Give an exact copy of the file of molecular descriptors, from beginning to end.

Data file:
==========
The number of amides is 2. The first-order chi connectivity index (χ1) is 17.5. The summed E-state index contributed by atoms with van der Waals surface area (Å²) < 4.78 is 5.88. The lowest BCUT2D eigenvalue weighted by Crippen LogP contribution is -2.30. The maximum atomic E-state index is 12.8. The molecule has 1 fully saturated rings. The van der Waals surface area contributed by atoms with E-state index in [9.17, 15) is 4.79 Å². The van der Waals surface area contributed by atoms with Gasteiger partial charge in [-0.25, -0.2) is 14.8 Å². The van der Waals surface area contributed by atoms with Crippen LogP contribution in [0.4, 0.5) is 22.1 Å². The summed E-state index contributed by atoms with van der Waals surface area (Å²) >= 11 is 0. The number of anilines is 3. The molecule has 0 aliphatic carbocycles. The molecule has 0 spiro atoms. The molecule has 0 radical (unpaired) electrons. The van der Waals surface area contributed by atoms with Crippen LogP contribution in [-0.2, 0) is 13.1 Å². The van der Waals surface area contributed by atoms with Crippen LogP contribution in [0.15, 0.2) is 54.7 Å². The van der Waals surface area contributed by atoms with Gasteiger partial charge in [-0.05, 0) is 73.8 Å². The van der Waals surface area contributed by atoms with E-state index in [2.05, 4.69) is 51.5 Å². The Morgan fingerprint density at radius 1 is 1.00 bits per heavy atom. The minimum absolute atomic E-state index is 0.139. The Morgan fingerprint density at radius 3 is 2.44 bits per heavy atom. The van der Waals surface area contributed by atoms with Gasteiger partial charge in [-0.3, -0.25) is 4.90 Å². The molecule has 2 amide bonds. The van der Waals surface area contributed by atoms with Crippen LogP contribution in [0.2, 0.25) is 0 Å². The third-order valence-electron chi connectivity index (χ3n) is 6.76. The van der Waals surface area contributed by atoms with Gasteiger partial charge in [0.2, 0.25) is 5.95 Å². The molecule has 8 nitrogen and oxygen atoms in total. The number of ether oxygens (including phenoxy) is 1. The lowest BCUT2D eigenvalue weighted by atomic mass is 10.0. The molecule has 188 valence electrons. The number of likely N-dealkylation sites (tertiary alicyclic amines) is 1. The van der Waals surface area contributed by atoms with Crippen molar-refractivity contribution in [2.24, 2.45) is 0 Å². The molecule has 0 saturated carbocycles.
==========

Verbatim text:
The number of amides is 2. The first-order chi connectivity index (χ1) is 17.5. The summed E-state index contributed by atoms with van der Waals surface area (Å²) < 4.78 is 5.88. The lowest BCUT2D eigenvalue weighted by Crippen LogP contribution is -2.30. The maximum atomic E-state index is 12.8. The molecule has 1 fully saturated rings. The van der Waals surface area contributed by atoms with E-state index in [9.17, 15) is 4.79 Å². The van der Waals surface area contributed by atoms with Gasteiger partial charge in [-0.25, -0.2) is 14.8 Å². The van der Waals surface area contributed by atoms with Crippen LogP contribution in [0.4, 0.5) is 22.1 Å². The summed E-state index contributed by atoms with van der Waals surface area (Å²) >= 11 is 0. The number of anilines is 3. The molecule has 0 aliphatic carbocycles. The molecule has 0 spiro atoms. The molecule has 0 radical (unpaired) electrons. The van der Waals surface area contributed by atoms with Crippen LogP contribution in [-0.2, 0) is 13.1 Å². The van der Waals surface area contributed by atoms with Crippen LogP contribution in [0.15, 0.2) is 54.7 Å². The van der Waals surface area contributed by atoms with Gasteiger partial charge in [-0.05, 0) is 73.8 Å². The van der Waals surface area contributed by atoms with E-state index in [2.05, 4.69) is 51.5 Å². The Morgan fingerprint density at radius 1 is 1.00 bits per heavy atom. The minimum absolute atomic E-state index is 0.139. The Morgan fingerprint density at radius 3 is 2.44 bits per heavy atom. The van der Waals surface area contributed by atoms with Gasteiger partial charge in [-0.3, -0.25) is 4.90 Å². The molecule has 2 amide bonds. The van der Waals surface area contributed by atoms with Crippen LogP contribution in [0.2, 0.25) is 0 Å². The third-order valence-electron chi connectivity index (χ3n) is 6.76. The van der Waals surface area contributed by atoms with Gasteiger partial charge in [0.2, 0.25) is 5.95 Å². The molecule has 8 nitrogen and oxygen atoms in total. The number of ether oxygens (including phenoxy) is 1. The lowest BCUT2D eigenvalue weighted by atomic mass is 10.0. The molecule has 188 valence electrons. The number of likely N-dealkylation sites (tertiary alicyclic amines) is 1. The van der Waals surface area contributed by atoms with Crippen molar-refractivity contribution in [2.24, 2.45) is 0 Å². The molecule has 0 saturated carbocycles.